So we were pleased to see Brett Arends weigh in on this question in this morning's Wall Street Journal. An excerpt:
Conventional wisdom long held that home ownership was a route to wealth, and the imputed rent -- in other words, the right to live in your home -- was just part of the value you got from it. Under that widespread view, the recent housing bust was simply a temporary, though deep, pothole.
Yet for very many people, even over the past 15 or 20 years, the imputed rent may have been all, or nearly all, the real value they actually got from their home.
Indeed. And as Arends notes, the bust ain't over. Consider the key elements of this morning's report on sales of existing homes:
- Sales rose 2.9% from March, but declined 3.5% from April, 2008.
- Median prices fell 15% from a year ago, but readers should handle these numbers with care. See this item from Calculated Risk for more on the math of medians and means.
- Fully 45% of sales were distressed properties.
- Foreclosure filings rose to a new record, 32% higher than a year ago.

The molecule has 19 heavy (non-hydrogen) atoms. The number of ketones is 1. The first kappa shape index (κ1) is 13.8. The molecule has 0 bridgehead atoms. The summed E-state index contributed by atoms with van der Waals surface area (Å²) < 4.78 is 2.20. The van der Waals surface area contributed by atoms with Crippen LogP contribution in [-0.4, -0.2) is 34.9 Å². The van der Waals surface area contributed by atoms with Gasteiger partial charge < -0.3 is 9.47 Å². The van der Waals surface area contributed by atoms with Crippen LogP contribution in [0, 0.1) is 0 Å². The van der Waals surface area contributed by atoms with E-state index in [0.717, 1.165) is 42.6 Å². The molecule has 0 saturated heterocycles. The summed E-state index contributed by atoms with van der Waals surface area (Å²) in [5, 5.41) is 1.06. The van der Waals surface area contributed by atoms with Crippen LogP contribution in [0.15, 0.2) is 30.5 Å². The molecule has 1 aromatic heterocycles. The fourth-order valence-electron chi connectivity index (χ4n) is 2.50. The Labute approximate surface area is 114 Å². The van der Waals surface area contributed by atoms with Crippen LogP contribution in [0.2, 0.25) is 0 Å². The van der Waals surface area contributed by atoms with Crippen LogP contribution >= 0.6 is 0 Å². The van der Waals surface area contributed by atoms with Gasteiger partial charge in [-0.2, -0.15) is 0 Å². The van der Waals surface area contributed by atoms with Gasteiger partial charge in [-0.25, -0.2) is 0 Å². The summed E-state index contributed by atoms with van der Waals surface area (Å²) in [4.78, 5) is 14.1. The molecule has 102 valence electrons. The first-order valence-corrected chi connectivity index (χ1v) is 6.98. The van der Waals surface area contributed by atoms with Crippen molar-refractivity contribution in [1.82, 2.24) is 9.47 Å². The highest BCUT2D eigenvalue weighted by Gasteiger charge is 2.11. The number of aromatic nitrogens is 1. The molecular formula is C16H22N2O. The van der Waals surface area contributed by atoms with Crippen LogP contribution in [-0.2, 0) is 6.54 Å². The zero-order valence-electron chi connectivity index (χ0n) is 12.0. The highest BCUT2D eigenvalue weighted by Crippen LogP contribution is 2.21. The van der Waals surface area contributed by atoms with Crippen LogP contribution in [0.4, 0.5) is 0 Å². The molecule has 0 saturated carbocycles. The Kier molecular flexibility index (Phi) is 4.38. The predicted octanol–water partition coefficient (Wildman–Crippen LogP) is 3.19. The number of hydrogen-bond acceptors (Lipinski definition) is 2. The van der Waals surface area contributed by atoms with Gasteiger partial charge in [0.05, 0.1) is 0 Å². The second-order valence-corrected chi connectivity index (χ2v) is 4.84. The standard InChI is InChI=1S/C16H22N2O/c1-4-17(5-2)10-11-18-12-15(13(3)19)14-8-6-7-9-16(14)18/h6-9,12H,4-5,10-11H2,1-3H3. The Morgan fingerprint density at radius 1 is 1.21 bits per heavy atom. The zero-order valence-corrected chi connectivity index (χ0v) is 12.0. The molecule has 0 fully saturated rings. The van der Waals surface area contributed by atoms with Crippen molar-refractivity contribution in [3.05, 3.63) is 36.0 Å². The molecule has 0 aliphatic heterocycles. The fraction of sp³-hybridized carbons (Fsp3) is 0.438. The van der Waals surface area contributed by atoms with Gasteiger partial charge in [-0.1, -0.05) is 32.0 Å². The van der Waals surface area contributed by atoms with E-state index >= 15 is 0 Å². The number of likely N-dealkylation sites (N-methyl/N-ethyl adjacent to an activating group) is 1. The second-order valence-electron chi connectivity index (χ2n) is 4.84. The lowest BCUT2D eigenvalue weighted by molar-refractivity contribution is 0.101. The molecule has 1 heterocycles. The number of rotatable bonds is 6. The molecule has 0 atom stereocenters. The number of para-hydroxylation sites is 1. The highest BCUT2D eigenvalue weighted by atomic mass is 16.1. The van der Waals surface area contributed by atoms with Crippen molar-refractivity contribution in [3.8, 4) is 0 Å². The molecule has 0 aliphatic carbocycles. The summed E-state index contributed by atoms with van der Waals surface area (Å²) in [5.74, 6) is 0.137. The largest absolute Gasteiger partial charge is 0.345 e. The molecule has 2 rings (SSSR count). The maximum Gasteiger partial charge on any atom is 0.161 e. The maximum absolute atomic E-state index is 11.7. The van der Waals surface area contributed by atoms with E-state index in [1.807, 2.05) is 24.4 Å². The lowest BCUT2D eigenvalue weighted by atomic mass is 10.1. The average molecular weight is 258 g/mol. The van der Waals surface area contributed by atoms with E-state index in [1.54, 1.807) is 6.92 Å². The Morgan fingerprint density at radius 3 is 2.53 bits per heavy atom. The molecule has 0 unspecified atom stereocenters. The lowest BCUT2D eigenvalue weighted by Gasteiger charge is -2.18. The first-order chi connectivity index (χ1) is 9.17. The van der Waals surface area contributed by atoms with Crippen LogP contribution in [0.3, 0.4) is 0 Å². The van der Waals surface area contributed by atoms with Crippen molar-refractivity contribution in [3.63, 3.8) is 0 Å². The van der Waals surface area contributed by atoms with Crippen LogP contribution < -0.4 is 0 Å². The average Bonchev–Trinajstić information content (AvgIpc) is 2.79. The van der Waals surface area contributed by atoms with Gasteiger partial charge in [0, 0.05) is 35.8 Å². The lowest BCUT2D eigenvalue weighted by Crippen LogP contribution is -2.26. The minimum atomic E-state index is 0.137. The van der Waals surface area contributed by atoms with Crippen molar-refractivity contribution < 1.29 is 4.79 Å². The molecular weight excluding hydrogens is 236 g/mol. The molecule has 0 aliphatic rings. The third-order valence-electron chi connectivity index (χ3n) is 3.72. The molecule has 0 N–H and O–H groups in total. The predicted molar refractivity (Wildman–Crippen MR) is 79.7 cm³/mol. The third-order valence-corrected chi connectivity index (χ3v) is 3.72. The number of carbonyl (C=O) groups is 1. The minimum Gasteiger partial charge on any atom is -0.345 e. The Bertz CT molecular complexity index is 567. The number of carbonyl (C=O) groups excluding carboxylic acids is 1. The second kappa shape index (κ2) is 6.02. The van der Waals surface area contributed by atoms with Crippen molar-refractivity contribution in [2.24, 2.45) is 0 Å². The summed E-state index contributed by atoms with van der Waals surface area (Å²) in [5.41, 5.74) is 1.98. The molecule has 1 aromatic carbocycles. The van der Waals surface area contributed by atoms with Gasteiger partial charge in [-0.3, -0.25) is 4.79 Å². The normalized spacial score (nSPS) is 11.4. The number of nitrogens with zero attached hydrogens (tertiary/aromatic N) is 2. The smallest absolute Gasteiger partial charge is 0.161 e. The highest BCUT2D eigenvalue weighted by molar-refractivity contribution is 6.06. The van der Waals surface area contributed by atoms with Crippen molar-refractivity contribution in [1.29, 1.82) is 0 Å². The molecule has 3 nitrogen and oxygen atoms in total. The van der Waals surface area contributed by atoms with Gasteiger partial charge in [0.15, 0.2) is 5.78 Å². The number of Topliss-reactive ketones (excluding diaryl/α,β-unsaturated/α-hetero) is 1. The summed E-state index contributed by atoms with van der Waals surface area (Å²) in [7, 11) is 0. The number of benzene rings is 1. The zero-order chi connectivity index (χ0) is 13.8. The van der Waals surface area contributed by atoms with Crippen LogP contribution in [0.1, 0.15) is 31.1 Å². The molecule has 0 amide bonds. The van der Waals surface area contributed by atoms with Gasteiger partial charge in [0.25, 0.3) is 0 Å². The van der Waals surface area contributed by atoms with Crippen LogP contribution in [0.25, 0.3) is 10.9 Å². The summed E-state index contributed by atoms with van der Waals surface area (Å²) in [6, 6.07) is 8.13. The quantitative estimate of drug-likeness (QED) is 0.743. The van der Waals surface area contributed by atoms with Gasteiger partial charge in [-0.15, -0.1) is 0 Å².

- Supply picked up, with inventories rising to 10.2 months from 9.6 in March.
- Inventories of homes priced at or above $750,000 have reached a 40-month supply.
So...no. Across a full market cycle and in most places, residential real estate hasn't been a very good investment. When prices are rising, the magic of leverage makes it seem like the best investment around. But as millions of "homeowners" and "investors" have learned, the flip side of leverage is pretty ugly, especially in a relatively illiquid asset class like real estate.
None of this means buying residential real estate is unwise. It just means that the benefits--a place to live, forced saving through an amortizing mortgage, the potential for at least some real appreciation--should be kept in proper perspective.
Brett Arends, "Is Your Home a Good Investment?" Wall Street Journal, May 27, 2009
Bob Willis, "Home Resales Rise on Drop in Prices," Bloomberg, May 27, 2009